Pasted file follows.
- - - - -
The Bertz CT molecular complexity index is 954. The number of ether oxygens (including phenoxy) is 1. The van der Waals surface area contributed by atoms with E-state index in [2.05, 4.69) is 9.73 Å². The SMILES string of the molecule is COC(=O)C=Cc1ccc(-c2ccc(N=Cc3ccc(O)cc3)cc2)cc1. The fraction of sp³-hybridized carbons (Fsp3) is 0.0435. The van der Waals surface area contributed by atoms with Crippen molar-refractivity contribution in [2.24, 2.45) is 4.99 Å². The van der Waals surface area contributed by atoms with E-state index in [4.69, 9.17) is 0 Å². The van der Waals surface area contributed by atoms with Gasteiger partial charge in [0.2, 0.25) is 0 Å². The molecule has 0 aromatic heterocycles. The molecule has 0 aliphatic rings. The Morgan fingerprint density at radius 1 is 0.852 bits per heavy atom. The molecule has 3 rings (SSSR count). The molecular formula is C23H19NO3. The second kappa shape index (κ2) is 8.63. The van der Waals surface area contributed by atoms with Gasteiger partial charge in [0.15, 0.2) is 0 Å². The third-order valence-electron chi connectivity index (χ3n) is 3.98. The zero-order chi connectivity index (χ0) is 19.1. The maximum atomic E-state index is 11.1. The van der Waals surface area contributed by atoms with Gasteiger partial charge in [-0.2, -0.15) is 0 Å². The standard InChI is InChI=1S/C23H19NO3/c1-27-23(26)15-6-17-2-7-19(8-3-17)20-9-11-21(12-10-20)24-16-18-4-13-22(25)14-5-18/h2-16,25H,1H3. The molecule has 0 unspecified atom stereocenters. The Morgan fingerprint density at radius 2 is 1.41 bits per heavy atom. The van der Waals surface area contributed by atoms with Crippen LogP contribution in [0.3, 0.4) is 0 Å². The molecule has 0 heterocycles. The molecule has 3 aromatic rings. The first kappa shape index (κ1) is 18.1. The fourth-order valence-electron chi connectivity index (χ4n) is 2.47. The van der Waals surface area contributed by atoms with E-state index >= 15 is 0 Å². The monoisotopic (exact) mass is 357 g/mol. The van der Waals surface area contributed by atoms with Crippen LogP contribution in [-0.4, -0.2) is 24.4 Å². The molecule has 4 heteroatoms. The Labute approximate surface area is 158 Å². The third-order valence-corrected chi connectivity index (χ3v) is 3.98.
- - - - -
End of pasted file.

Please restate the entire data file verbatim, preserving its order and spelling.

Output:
The Bertz CT molecular complexity index is 954. The number of ether oxygens (including phenoxy) is 1. The van der Waals surface area contributed by atoms with E-state index in [2.05, 4.69) is 9.73 Å². The SMILES string of the molecule is COC(=O)C=Cc1ccc(-c2ccc(N=Cc3ccc(O)cc3)cc2)cc1. The fraction of sp³-hybridized carbons (Fsp3) is 0.0435. The van der Waals surface area contributed by atoms with Crippen molar-refractivity contribution in [2.24, 2.45) is 4.99 Å². The van der Waals surface area contributed by atoms with E-state index in [4.69, 9.17) is 0 Å². The van der Waals surface area contributed by atoms with Gasteiger partial charge in [0.2, 0.25) is 0 Å². The molecule has 0 aromatic heterocycles. The molecule has 0 aliphatic rings. The Morgan fingerprint density at radius 1 is 0.852 bits per heavy atom. The molecule has 3 rings (SSSR count). The molecular formula is C23H19NO3. The second kappa shape index (κ2) is 8.63. The van der Waals surface area contributed by atoms with Gasteiger partial charge in [0.15, 0.2) is 0 Å². The third-order valence-electron chi connectivity index (χ3n) is 3.98. The zero-order chi connectivity index (χ0) is 19.1. The maximum atomic E-state index is 11.1. The van der Waals surface area contributed by atoms with Gasteiger partial charge in [-0.2, -0.15) is 0 Å². The standard InChI is InChI=1S/C23H19NO3/c1-27-23(26)15-6-17-2-7-19(8-3-17)20-9-11-21(12-10-20)24-16-18-4-13-22(25)14-5-18/h2-16,25H,1H3. The molecule has 0 unspecified atom stereocenters. The Morgan fingerprint density at radius 2 is 1.41 bits per heavy atom. The van der Waals surface area contributed by atoms with Crippen LogP contribution in [0.3, 0.4) is 0 Å². The molecule has 0 heterocycles. The molecule has 3 aromatic rings. The first kappa shape index (κ1) is 18.1. The fourth-order valence-electron chi connectivity index (χ4n) is 2.47. The van der Waals surface area contributed by atoms with E-state index >= 15 is 0 Å². The monoisotopic (exact) mass is 357 g/mol. The van der Waals surface area contributed by atoms with Crippen LogP contribution in [-0.4, -0.2) is 24.4 Å². The molecule has 4 heteroatoms. The Labute approximate surface area is 158 Å². The third-order valence-corrected chi connectivity index (χ3v) is 3.98.